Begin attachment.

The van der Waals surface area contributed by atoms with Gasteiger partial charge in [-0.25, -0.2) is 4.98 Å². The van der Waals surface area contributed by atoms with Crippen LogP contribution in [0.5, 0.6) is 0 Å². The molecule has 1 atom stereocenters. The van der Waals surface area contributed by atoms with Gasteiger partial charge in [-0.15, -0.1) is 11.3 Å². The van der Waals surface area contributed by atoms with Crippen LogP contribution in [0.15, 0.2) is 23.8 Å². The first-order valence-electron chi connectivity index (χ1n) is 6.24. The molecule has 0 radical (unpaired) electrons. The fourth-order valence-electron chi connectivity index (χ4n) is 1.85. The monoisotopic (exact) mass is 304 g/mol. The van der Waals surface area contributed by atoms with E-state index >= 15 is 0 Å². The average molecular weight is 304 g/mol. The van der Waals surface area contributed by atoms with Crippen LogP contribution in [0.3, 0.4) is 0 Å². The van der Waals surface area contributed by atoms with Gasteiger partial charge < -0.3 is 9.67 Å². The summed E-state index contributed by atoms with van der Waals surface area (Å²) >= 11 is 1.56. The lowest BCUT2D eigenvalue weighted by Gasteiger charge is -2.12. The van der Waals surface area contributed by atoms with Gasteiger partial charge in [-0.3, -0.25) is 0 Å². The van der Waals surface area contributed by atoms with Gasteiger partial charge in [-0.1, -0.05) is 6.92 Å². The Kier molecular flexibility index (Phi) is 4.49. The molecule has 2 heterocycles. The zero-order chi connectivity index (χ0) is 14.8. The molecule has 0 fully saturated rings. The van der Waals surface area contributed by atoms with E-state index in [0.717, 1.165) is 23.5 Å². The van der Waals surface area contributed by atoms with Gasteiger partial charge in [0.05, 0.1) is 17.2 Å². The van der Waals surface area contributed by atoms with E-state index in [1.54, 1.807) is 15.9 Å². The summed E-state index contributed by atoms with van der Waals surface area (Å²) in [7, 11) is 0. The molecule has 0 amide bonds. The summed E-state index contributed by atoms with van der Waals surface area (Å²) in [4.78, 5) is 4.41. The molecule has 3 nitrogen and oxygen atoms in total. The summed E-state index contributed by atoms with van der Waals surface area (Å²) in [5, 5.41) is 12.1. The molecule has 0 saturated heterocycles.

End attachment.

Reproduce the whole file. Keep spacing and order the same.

The van der Waals surface area contributed by atoms with Gasteiger partial charge in [-0.25, -0.2) is 4.98 Å². The van der Waals surface area contributed by atoms with Crippen LogP contribution in [0.5, 0.6) is 0 Å². The molecule has 1 atom stereocenters. The van der Waals surface area contributed by atoms with Gasteiger partial charge in [-0.15, -0.1) is 11.3 Å². The van der Waals surface area contributed by atoms with Crippen LogP contribution in [0.15, 0.2) is 23.8 Å². The first-order valence-electron chi connectivity index (χ1n) is 6.24. The molecule has 0 radical (unpaired) electrons. The fourth-order valence-electron chi connectivity index (χ4n) is 1.85. The monoisotopic (exact) mass is 304 g/mol. The van der Waals surface area contributed by atoms with E-state index >= 15 is 0 Å². The average molecular weight is 304 g/mol. The van der Waals surface area contributed by atoms with Crippen LogP contribution in [0.3, 0.4) is 0 Å². The van der Waals surface area contributed by atoms with Gasteiger partial charge < -0.3 is 9.67 Å². The summed E-state index contributed by atoms with van der Waals surface area (Å²) >= 11 is 1.56. The lowest BCUT2D eigenvalue weighted by Gasteiger charge is -2.12. The van der Waals surface area contributed by atoms with Gasteiger partial charge in [-0.3, -0.25) is 0 Å². The van der Waals surface area contributed by atoms with Gasteiger partial charge in [-0.1, -0.05) is 6.92 Å². The Kier molecular flexibility index (Phi) is 4.49. The molecule has 2 heterocycles. The zero-order chi connectivity index (χ0) is 14.8. The molecule has 0 fully saturated rings. The van der Waals surface area contributed by atoms with E-state index in [0.717, 1.165) is 23.5 Å². The van der Waals surface area contributed by atoms with Gasteiger partial charge in [0.05, 0.1) is 17.2 Å². The van der Waals surface area contributed by atoms with E-state index in [1.54, 1.807) is 15.9 Å². The summed E-state index contributed by atoms with van der Waals surface area (Å²) in [7, 11) is 0. The molecule has 0 amide bonds. The summed E-state index contributed by atoms with van der Waals surface area (Å²) in [4.78, 5) is 4.41. The molecule has 3 nitrogen and oxygen atoms in total. The summed E-state index contributed by atoms with van der Waals surface area (Å²) in [5, 5.41) is 12.1. The molecule has 0 saturated heterocycles.